Bouts of afternoon rain and the steady cool weather certainly encourage one to snuggle up with a good old book—cause, let’s face it, screens can lose their charm every once in a while. Treat yourself to some old-world wonder and find your fancy between the pages of these gripping books; top them off with our recommended drinks to guarantee a comforting (albeit buzzy) night in.
Boozy Bookworm: 5 Critically-Acclaimed Books to Read This 2022 and Drinks to Pair Them With
- Persuasion (1817) by Jane Austen + a bottle (erm... glass) of redPersuasion (1817) by Jane Austen + a bottle (erm... glass) of red
- The Book of Disquiet (1982) by Fernando Pessoa + GinjaThe Book of Disquiet (1982) by Fernando Pessoa + Ginja
- Pachinko (2017) by Lee Min-jin + MakgeolliPachinko (2017) by Lee Min-jin + Makgeolli
- Men Without Women (2014) by Haruki Murakami + beerMen Without Women (2014) by Haruki Murakami + beer
- The Bell Jar (1963) by Sylvia Plath + negroniThe Bell Jar (1963) by Sylvia Plath + negroni
It doesn't always have to be a cup of joe to pair with your favourite read
If you've seen the 2022 film adaptation featuring the ever-sassy Dakota Johnson, you may want to pick up the original novel. Not without its old-fashioned tropes, this Austen book will still prove to be a fetching read as you follow along with Anne Elliot's almost comedic drama as she seeks to get over her TOTGA (the one that got away), Frederick Wentworth. Find out what ghosting meant in the late 1800s as you sip on a fine red wine (as was Anne's choice of tipple) through each chapter.
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2. The Book of Disquiet (1982) by Fernando Pessoa + Ginja
Technically penned by Bernardo Soares (one of Pessoa’s pseudonyms), The Book of Disquiet will probably become one of the most insightful and poetic novels you’ll ever read. Published posthumously, the book follows a man contemplating leaving his humdrum life in Lisbon but realises just what it means to uproot oneself and forsake the mundane comforts that have defined him. Tip your hat to Pessoa’s heritage by enjoying this terrific page-turner with a serving of Ginja, a sweet cherry liqueur that is great all on its own but also pairs beautifully with your choice of semi-sweet chocolate.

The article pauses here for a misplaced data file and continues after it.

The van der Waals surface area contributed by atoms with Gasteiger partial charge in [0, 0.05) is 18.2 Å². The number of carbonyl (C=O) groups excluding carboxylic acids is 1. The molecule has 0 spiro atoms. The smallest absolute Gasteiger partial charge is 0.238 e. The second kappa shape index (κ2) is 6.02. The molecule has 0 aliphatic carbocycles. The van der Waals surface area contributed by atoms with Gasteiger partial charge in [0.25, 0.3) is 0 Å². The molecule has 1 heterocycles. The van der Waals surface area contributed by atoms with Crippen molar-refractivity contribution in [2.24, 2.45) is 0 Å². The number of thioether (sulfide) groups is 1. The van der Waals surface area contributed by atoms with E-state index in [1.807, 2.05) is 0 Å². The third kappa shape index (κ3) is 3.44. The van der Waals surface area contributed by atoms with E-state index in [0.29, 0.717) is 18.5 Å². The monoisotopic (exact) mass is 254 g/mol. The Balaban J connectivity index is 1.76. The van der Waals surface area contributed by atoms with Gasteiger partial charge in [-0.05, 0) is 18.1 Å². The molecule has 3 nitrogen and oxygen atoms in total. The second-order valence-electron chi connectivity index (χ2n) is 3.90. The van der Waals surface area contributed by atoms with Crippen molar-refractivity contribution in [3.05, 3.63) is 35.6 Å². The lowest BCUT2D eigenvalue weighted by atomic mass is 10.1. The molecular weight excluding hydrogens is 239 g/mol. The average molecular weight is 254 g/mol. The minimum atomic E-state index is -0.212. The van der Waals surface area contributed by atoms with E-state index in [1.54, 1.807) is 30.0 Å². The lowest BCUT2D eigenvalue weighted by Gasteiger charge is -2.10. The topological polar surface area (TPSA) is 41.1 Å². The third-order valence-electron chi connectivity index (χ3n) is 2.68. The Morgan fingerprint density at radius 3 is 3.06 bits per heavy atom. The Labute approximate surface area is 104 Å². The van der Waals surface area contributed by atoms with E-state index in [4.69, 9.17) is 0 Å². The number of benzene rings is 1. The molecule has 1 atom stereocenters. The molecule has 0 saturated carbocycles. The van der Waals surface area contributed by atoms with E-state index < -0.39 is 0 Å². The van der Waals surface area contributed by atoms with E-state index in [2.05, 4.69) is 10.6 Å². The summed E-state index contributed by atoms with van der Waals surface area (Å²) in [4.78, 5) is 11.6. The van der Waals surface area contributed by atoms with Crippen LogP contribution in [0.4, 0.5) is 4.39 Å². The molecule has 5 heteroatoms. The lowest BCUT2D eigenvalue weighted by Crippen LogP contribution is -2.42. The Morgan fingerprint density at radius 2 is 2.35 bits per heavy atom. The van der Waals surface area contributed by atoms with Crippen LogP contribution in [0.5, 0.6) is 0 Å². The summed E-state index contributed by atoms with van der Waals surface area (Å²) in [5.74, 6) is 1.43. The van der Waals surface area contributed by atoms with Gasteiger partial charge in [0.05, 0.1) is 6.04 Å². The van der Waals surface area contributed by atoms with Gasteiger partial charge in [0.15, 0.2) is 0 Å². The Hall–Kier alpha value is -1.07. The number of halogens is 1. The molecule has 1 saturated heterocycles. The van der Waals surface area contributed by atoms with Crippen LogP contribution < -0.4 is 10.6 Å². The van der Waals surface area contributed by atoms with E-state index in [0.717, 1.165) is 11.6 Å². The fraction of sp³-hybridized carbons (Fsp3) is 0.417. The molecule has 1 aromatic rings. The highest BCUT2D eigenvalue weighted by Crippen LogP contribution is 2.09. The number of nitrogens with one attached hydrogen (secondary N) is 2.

3. Pachinko (2017) by Lee Min-jin + Makgeolli
Published only in 2017, this dazzling tale has already been brought to life by Apple TV, featuring some of Hallyu's biggest names like Lee Min-ho (Legend of the Blue Sea; Eternal Monarch) and Oscar-winning actress Youn Yuh-jung (Minari). If you're into deep dives and losing yourself to a story, Pachinko's 600+ pages will take you through a harrowing coming-of-age tale to Korea's torturous past. Pair this with some makgeolli for a light buzzy pay-off, and perhaps drink it from a traditional aluminium bowl for a little extra drama.
4. Men Without Women (2014) by Haruki Murakami + beer
This collection of short stories brought to life the award-winning film Drive My Car (2021). While Murakami has been known for his usual top-of-the-shelf sellers like Norwegian Wood, Kafka on the Shore, and more, you'll find that this collection shines a light on the author's more subdued side. His technical skill is much more evident in this series of short-form tales as he navigates stories of love and loss through many iterations of the signature Murakami-esque male leads. Melancholic and hopeless, these 'anti-protagonists' teach us a thing or two about existential dread. Enjoy a straightforward read with an equally straightforward drink, and turn each page with an accompanying gulp of your favourite beer—pilsen, anyone?
5. The Bell Jar (1963) by Sylvia Plath + negroni
What’s the rainy season without some self-inflicted drama? While Plath was known as eccentric and depressive, she has become one of the defining names in the history of English lyricism. Many say this novel is a thinly veiled autobiography due to its ruthless honesty and self-deprecating storytelling. Following the lead character Esther Greenwood’s personal insecurities as a young woman in the 50s, The Bell Jar underscores the struggles of womanhood, sex, social stature, and familial obligation. Not for the faint of heart, it may be best to bust out the Campari, vermouth, and gin as you mix up a double Negroni while discovering Plath’s deep-seated troubles.